It also doesn’t help that an extension of that element—the believability of that dirt—muddies the waters even more. On the one hand, they are taking some hard and scathing shots at each other. On the other, as previously mentioned, Drake claiming to be calculating enough to pre-plant false evidence on himself while also denying stuff other people claim to have pulled receipts on makes people doubt the claims he makes about Kenny, no matter how damning such claims would be on their own terms.

Many Black women commentators have also already shared their own notes about how, the fun of the vibe notwithstanding, it is very obvious that the women in rappers’ lives are the ones most easily targeted when the pens are drawn, and it can suck some of the energy out of being attached to the outcome. It doesn’t help that beef is one of those artistic challenges that has a clear taboo—don’t aim for the family—that has been delineated through the culture in part because it’s the easiest, most powerful, and nastiest one to break.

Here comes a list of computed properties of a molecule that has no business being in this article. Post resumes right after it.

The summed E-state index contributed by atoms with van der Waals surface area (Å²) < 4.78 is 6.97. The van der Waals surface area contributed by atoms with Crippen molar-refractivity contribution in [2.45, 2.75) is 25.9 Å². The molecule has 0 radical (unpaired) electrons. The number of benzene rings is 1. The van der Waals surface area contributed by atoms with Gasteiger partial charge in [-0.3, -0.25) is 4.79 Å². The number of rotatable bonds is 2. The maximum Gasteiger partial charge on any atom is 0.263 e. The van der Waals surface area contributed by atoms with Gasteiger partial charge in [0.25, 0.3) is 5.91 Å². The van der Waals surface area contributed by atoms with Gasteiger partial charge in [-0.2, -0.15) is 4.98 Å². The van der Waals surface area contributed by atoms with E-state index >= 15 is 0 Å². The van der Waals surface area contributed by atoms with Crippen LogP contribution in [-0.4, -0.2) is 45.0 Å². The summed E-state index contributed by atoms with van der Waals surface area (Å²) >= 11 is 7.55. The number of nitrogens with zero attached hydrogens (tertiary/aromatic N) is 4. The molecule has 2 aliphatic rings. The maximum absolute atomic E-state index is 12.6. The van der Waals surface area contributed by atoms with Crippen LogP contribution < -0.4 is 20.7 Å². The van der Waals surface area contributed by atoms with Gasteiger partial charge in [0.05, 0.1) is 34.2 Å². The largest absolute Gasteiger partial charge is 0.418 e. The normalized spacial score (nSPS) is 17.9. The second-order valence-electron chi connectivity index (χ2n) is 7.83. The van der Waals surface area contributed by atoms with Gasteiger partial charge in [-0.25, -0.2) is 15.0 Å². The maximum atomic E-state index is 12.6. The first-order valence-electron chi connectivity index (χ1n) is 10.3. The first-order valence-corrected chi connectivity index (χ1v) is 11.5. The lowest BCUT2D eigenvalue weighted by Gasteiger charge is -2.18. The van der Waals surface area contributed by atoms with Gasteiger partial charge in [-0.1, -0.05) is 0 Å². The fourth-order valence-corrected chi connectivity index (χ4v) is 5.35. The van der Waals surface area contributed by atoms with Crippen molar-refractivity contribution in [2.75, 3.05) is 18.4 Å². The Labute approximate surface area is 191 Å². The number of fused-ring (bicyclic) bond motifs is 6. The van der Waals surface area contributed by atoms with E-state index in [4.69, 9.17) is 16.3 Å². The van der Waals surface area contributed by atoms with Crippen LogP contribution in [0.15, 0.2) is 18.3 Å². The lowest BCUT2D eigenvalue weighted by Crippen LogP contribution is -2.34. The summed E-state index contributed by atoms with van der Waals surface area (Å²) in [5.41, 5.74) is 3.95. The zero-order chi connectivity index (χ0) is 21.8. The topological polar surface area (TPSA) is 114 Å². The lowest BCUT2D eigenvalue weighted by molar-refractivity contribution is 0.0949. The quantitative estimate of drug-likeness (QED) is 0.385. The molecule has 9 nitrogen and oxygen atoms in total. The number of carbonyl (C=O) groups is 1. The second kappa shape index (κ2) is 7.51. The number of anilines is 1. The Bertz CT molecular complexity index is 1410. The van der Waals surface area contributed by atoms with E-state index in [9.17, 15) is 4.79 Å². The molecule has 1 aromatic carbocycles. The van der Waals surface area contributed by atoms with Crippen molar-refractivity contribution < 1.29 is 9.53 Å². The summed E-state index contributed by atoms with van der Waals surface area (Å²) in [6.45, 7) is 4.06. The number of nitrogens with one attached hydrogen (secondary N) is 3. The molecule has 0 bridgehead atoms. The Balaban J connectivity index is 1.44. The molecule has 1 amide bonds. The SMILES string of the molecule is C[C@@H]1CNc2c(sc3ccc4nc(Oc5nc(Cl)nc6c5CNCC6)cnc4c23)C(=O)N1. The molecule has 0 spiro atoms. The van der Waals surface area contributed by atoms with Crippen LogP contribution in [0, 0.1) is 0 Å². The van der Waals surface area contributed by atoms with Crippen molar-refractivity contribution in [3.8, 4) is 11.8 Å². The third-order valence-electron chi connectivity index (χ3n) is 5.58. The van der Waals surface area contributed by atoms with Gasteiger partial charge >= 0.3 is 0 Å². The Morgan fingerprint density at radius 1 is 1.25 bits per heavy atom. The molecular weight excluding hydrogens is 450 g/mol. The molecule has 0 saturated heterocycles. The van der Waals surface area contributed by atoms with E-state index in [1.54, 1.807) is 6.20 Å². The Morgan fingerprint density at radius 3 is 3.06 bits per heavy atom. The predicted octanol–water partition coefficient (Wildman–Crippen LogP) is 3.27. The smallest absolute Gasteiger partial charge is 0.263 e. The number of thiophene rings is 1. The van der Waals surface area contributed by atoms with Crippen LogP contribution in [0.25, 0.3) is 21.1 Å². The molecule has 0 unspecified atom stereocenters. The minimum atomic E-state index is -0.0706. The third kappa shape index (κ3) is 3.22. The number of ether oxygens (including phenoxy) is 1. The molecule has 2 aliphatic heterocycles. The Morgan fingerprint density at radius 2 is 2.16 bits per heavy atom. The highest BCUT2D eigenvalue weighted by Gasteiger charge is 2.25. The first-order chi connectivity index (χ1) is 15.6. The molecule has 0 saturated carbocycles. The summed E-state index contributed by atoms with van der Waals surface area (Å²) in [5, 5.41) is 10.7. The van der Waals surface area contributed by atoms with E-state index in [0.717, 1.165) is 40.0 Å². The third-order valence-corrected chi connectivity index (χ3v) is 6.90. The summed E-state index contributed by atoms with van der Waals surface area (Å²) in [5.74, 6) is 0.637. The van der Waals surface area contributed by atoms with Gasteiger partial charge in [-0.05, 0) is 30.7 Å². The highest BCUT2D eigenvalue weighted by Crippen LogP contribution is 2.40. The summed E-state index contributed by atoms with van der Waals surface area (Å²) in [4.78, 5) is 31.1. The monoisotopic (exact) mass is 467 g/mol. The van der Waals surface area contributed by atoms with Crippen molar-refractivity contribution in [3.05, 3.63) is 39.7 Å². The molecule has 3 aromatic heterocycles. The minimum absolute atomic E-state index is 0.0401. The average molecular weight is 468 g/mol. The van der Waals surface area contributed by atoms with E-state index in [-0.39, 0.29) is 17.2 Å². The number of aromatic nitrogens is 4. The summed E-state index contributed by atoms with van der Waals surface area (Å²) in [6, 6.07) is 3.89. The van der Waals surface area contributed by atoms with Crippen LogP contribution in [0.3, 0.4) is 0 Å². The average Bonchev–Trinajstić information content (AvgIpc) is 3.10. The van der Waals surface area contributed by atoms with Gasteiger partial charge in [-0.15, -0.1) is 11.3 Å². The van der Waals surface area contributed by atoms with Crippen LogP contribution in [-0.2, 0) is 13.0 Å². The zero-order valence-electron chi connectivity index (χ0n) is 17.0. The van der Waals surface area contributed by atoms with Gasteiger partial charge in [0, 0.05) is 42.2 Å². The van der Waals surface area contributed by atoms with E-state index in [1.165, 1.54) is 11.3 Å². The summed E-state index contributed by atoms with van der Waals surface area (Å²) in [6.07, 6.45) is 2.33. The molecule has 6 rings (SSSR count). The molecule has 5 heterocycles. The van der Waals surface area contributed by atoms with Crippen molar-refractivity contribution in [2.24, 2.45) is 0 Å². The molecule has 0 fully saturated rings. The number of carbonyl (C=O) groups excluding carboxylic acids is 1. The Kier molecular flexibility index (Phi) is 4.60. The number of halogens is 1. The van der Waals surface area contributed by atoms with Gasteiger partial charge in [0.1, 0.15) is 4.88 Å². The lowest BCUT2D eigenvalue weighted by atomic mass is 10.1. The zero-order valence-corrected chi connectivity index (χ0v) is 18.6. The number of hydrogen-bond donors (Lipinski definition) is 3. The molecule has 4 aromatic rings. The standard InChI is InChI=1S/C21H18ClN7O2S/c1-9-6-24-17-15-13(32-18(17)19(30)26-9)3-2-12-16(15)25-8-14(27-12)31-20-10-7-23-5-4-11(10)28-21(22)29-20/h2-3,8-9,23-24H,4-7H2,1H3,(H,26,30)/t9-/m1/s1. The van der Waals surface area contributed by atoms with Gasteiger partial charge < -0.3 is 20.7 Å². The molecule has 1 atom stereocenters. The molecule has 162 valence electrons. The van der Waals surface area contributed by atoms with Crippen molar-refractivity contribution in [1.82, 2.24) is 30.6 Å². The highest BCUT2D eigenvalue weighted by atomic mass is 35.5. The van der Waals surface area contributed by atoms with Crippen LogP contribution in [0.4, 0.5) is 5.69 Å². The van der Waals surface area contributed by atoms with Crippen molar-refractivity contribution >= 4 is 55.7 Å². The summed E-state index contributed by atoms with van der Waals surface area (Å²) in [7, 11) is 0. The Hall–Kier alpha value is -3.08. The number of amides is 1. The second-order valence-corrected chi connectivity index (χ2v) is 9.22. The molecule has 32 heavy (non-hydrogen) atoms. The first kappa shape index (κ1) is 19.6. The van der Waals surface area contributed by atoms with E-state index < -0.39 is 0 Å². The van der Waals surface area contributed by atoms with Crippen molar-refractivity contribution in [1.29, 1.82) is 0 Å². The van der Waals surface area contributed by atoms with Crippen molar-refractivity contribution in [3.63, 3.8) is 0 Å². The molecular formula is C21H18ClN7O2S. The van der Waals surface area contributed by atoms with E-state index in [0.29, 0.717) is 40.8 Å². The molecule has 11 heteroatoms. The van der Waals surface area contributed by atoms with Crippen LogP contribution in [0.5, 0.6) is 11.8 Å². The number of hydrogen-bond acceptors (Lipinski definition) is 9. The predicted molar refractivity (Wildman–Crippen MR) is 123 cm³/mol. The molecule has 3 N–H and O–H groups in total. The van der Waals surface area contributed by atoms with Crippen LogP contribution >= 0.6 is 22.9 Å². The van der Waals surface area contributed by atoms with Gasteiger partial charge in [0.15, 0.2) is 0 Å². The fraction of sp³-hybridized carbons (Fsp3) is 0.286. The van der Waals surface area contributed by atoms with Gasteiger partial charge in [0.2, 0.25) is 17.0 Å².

I am admittedly conflicted. Beef can be fun (more fun to see someone you like beat up someone you don’t like), and it is easy when consuming art to put aside the thornier parts of engaging. But remember, these men are claiming to be critics of each other’s real lives, in an overall music industry that is already notoriously cruel to women and young people. It doesn’t help that the morning before I drafted this newsletter, someone shot one of Drake’s bodyguards outside his house, and while there is no evidence so far that it is even related to the beef, it is souring.